The rare (and strange) parrots hatched 70 Chicks, and this is an absolute record
In an unusually long breeding season of the kakapo in New Zealand in 2019, a record number of hatched Chicks, which dramatically increased the number of parrots are threatened with extinction.
18 APR 2019 18:45
Kakapo (lat. Strigops habroptila) is a very original representative of avifauna. This parrot maintains an active night life, walks waddling, can’t fly and reminds the owl (for which it is also called owl parrot owl parrot). And he is the heaviest parrot in the world: females weigh about 1.4 kg, and males 2.2 kg. and even centenarians – are these green birds, is merging with tropical vegetation, from 60 to 90 years. No wonder people call the strange, kakapo parrots on Earth.
Kakapo are endemic to New Zealand that are in the process of evolution has forgotten how to fly – they simply had no enemies who were required to escape. So parrots grew bolder, learned to dig holes in tree roots and lived happily ever after. It was preserved enough skill to climb trees and plan with them down (from a height of about 20-30 meters). However, living near people from the Maori tribe used these birds for food, but catch as much as they needed for food, and for a long time the population of the owl parrots flourished.
I talk about the #conservation of two of the world’s rarest and most unusual birds. Come for the weird bird videos and pics; stay for the science! #kakapo #takahe #NZ pic.twitter.com/qVhrRYzMiw
— Dr Andrew Digby (@takapodigs) October 12, 2018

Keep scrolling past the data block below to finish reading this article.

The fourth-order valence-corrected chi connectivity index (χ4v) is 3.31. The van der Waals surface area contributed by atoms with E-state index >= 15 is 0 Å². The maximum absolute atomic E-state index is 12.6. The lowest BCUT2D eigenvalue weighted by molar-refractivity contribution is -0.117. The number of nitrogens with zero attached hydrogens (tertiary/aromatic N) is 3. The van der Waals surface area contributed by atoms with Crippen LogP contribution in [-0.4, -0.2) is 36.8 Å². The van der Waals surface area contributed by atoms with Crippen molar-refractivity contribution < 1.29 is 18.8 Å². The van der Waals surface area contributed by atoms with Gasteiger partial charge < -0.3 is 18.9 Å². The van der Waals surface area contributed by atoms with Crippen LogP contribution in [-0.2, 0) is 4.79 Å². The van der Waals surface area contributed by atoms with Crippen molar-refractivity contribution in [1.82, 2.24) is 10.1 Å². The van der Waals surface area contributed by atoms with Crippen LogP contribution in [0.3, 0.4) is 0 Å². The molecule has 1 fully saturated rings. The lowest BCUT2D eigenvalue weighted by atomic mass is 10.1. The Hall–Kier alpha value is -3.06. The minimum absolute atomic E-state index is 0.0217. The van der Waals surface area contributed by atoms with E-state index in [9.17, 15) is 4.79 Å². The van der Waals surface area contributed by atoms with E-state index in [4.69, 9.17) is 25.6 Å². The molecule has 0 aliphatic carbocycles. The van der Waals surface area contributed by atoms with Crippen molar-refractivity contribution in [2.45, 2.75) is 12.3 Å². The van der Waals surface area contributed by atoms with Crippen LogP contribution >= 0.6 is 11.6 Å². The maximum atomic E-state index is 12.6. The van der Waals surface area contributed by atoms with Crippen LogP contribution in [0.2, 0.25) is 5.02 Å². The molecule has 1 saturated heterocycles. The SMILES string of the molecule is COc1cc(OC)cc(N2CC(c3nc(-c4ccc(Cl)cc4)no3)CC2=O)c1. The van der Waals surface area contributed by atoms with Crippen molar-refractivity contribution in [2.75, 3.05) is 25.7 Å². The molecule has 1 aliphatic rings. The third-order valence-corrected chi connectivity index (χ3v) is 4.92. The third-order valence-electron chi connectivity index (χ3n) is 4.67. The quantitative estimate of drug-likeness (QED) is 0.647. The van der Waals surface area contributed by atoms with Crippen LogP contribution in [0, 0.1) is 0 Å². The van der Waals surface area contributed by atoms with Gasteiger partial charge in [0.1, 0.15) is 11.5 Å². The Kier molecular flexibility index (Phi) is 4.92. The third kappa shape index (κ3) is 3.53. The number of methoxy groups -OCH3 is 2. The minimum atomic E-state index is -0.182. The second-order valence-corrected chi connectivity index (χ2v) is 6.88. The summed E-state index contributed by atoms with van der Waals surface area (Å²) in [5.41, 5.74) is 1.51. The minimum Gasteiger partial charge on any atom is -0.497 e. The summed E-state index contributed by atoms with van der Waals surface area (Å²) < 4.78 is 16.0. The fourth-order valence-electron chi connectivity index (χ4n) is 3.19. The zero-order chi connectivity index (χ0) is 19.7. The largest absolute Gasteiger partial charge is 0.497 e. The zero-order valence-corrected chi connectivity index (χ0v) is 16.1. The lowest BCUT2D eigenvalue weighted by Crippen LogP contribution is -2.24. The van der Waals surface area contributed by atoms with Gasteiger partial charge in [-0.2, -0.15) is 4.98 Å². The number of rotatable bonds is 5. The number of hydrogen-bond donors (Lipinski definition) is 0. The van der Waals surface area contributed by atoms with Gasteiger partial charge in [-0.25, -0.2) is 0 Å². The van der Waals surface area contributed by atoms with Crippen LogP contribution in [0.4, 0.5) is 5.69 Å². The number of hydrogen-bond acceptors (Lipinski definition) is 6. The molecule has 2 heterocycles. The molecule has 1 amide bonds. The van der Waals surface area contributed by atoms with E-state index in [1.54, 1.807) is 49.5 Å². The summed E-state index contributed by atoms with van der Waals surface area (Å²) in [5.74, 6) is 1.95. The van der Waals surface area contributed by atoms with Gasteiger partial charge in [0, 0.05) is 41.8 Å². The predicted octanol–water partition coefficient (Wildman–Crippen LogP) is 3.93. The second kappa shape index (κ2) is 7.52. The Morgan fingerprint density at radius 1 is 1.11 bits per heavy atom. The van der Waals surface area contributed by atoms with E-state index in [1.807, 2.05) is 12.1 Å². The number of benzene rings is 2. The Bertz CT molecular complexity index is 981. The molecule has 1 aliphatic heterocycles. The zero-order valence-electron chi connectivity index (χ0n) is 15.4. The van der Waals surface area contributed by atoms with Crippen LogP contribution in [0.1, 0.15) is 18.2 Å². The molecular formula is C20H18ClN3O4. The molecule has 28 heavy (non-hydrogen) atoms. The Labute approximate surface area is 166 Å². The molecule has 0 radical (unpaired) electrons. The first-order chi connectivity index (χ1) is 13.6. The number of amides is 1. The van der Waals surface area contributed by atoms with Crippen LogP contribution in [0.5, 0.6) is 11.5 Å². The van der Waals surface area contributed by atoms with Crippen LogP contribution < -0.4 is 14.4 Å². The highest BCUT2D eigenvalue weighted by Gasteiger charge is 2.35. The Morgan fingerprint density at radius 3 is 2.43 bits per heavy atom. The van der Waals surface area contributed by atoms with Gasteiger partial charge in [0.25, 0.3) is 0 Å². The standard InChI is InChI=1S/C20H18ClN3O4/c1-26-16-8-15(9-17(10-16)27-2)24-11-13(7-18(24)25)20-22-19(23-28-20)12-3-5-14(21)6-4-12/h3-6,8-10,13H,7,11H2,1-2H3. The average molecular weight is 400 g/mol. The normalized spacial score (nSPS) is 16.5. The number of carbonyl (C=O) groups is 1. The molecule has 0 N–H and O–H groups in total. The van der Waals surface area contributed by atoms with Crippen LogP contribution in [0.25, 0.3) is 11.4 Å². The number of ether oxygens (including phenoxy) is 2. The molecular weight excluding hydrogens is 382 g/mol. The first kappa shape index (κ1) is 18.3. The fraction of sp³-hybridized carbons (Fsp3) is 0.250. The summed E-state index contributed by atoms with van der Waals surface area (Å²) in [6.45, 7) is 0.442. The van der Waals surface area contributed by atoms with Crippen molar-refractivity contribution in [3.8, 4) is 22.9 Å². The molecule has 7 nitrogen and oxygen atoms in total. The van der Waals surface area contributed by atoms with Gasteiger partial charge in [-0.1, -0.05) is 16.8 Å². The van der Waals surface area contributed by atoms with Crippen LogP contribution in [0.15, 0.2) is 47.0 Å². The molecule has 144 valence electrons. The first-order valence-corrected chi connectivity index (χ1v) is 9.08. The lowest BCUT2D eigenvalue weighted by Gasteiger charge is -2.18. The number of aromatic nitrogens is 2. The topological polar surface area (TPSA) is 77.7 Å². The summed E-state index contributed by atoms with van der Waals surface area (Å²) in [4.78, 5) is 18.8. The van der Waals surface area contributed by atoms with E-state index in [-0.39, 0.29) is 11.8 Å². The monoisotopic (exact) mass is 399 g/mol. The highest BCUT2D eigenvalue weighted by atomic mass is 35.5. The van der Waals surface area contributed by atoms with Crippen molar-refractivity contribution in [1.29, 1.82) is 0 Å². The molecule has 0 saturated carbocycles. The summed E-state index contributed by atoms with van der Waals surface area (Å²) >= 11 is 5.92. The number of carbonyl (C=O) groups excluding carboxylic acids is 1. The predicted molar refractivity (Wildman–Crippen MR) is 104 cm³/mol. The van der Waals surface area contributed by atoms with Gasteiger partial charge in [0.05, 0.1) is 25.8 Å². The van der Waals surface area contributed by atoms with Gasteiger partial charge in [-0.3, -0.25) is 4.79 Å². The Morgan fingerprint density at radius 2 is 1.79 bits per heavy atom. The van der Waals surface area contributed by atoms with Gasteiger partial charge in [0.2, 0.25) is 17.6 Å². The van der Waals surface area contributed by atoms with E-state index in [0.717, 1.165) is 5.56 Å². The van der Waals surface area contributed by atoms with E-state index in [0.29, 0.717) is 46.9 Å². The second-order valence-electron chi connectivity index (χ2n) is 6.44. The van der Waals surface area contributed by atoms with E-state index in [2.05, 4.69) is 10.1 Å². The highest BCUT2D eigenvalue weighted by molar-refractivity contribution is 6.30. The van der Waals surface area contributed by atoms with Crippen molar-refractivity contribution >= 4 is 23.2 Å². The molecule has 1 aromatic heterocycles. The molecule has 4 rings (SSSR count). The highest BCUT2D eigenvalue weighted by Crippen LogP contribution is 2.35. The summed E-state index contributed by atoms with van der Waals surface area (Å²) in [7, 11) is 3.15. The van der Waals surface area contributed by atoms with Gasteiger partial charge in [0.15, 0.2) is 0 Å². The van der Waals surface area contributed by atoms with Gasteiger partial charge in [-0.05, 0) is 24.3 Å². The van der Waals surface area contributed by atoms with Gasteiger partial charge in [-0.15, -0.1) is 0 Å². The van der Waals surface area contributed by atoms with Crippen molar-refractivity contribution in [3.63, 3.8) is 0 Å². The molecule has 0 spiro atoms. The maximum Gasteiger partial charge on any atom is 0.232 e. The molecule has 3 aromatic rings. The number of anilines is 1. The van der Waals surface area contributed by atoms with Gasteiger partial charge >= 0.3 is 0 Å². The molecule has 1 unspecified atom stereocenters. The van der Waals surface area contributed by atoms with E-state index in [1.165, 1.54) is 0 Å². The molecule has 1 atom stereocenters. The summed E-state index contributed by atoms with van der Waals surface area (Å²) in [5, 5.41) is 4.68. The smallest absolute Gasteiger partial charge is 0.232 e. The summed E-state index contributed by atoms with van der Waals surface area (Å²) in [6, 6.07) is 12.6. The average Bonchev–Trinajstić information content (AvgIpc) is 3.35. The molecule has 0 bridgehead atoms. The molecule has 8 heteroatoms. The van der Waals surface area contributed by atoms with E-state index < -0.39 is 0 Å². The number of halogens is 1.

Later, however, the habitat of the birds began to destroy the growing need for human crops, and the Europeans brought to the Islands cats and other small predators, who began to hunt the parrots who have forgotten how to fly. For nearly a century, the kakapo was on the brink of extinction: by 1977, there were only 18 males and females ornithologists never found. Scientists were ready to recognize the species doomed to extinction, but then a miracle happened – for the first time in 60 years was discovered female kakapo among hiding in the dense forests of the new population.
Usually, kakapo breed every 4-6 years and only when tree, which Maori call to Rome (actually it’s called dacrydium cypress), begins to bear fruit – as kakapo are very fond of its fruit. By the beginning of this year, the programme for the restoration and conservation of this species consisted of 147 adult birds living on island nature reserves in New Zealand. And then came a surprisingly long mating season – the first chick hatched at the end of January! Soon different pairs kakapo hatched another 69 cubs, what experts call absolute record in the history of the program for the conservation of these rare birds.
Of course, the watchers don’t expect will survive all the Chicks one of them, but they expect that most of the young kakapo live to adulthood. Now they will gradually begin to learn from parents – and with the help of program staff – skills like climbing trees and harmless for yourself planning them down.
Teilor Stone has been a reporter on the news desk since 2013. Before that she wrote about young adolescence and family dynamics for Styles and was the legal affairs correspondent for the Metro desk. Before joining The Bobr Times, Teilor Stone worked as a staff writer at the Village Voice and a freelancer for Newsday, The Wall Street Journal, GQ and Mirabella. To get in touch, contact me through my email@example.com 1-800-268-7116